Bodie plans to use Jack Conway at Phil Rizzuto’s post, while George Meyer, ex-Texas League veteran, is slated to see service at second base, and will have as his understudy, Henry Schenz, former Portsmouth Cub infielder.
Hailing from Sheboygan in the Wisconsin League is Bill Deininger, second-string catcher on the 1943, who will bear the brunt of the catching duties this year. Benny Huffman, formerly with the St. Louis Browns, will divide the receiving chores with Deininger.
Bodie has a battery of six hurlers to choose from – three righthanders and a trio of southpaws. The lefties are Tommy (Yankees) Byrnes, Russ (Cubs) Meers and Herb (Tulsa) Chmiel, while the righthanders include Johnny (White Sox) Rigney, Frank (Tulsa) Marino and Jack (Binghamton) Robinson.” – Sporting News, April 27, 1944
Out of the gate, the 1944 Norfolk Naval Training Station dominated their competition.
“Seven thousand sailors and officers overflowed the naval base stadium, Easter Sunday, April 9, to watch Gary Bodie’s NTS team open the season with a 12-2 decision over the Portsmouth Cubs, defending Piedmont League champions.
After Capt. H. A. McClure, commanding officer of the NST, start things rolling by throwing out the first ball, the Bluejackets pounded three Portsmouth pitchers for 16 hits, including a homer by Bennie Huffman, formerly of the St. Louis Browns.
The Piedmont Leaguers collected eight hits off Russ Meers (Chicago Cubs) and Frank Marino (Tulsa), and a two-base smash by Rayon Couto, veteran Cuban catcher, was one of the longest blows of the game.
Eddie Robinson (Baltimore), of the NTS, and Francisco Campos, 19-year-old Cuban Cub, set the pace in the hitting with three safeties apiece.” – Sporting News, April 13, 1944
The 1944 Norfolk team, though not as competitive in their league and exhibition play the 1942 Bluejackets, still managed to notch 83 wins against 22 losses (and two ties), pulling them ahead of the noteworthy 1943 Norfolk squad. Mirroring the previous season’s opening series against a major league opponent (against the Washington Senators), the Norfolk team faced St. Louis, that season’s eventual American League Champions, defeating them by a 6-3 margin as browns closed out their spring training season. Norfolk NTS closed out their 1944 year by playing host to the Senators, dominating Washington by a score of 9-4.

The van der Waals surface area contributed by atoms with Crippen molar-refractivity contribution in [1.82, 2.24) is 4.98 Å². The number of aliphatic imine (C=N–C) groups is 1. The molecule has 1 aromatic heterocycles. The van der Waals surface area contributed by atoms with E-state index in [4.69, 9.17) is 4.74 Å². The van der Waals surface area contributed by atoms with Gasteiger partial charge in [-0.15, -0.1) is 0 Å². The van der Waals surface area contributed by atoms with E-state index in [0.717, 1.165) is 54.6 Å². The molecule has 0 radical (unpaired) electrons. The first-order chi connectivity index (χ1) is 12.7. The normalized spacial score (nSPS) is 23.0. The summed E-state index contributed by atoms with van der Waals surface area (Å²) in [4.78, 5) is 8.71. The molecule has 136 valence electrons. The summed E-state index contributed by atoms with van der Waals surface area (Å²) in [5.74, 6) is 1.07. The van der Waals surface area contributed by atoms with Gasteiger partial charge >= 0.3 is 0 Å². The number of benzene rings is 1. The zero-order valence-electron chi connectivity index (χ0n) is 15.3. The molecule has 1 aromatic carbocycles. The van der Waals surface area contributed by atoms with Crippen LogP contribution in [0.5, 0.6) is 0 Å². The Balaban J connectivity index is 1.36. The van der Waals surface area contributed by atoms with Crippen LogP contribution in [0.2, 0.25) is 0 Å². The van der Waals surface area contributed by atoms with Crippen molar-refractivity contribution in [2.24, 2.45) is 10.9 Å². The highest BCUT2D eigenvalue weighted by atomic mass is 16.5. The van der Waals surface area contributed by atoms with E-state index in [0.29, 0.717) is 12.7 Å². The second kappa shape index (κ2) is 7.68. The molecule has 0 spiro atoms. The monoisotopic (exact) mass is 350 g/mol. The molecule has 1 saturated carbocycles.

“The Norfolk Naval Training Station team swept two games from the Quantico Marines, August 19-20, winning the first 11-5, and the second, 16-4. Johnny Rigney yielded only four hits for his nineteenth victory of the season in the second tilt. The win was the seventy-third for NTS, topping the 72-mark compiled by the strong Bluejacket club of last year.” – Sporting News, August 31, 1944
In the 1942 and 1943 campaigns, the Bluejackets closed out their seasons with a seven-game championship, facing off with their cross-base rivals, the Naval Air Station “Fliers.” However, on September 7, 1944, Norfolk NTS commanding officer, Captain H. A. McClure announced that the “Little World’s Series” had been cancelled, marking the end of the of the season
1944 Bluejackets team leaders:
- Batting average – Hank Schenz – .369
- Home runs – Eddie Robinson and Red McQuillen – 11
- RBI’s – Eddie Robinson – 99
- Doubles – Eddie Robinson and Red McQuillen – 26
- Hits – Red McQuillen – 160
- Triples – Red McQuillen – 11
- Runs – Jeff Cross – 109
- Stolen bases – Jeff Cross – 50
- Winning Percentage – Johnny Rigney – .850%
- Wins – Johnny Rigney – 22
Even the club trainer, Myron John “Mush” Esler, had professional experience serving as the trainer for the Milwaukee Brewers (American Association) for 1938.*
In terms of the collectible aspects of the Norfolk NTS autographed baseball, consideration aside from the significance of the team and the autographs present on the ball, must be given to the condition of the ink of the signatures and ball itself. With regards to the heavily faded condition of the ink and the manufacturer’s markings, it is apparent that the baseball has received a considerable amount of ultra-violet exposure over the past seven decades. The nearly pristine white appearance of the hide covering and stitching are demonstrate both an absence of shellac and exposure to human oils and soiling from handling.
The 1944 Norfolk Naval Training Station Bluejackets didn’t have the “star-power” that was present on the ‘43 squad but the results of Bosun’ Bodie’s formulaic mixture of talented and highly capable former major and minor leaguers mirrored what was seen in previous seasons. Although our team-signed baseball lacks the entire roster, the presence of autographs from the Bluejackets’ stars makes this treasure a home run acquisition.
- Of the signatures present on this ball, first baseman Eddie Robinson who had just eight major league games (with nine plate appearances) to his credit before entering the U.S. Navy following the 1942 season, is currently the oldest living major league baseball player having surpassed his 99th year on December 15, 2019. After three years of Navy service, Robinson spent 12 more seasons in the majors with the Cleveland Indians, Washington Senators,, Chicago White Sox, Philadelphia Athletics, New York Yankees, Kansas City Athletics, Detroit Tigers and Baltimore Orioles. Robinson played in 10 World Series games (six with the 1948 Indians and four with the 1955 Yankees) and proved to be a substantial contributor with his bat. In 23 total at-bats, Eddie has a .348 batting average and a .423 on-base percentage.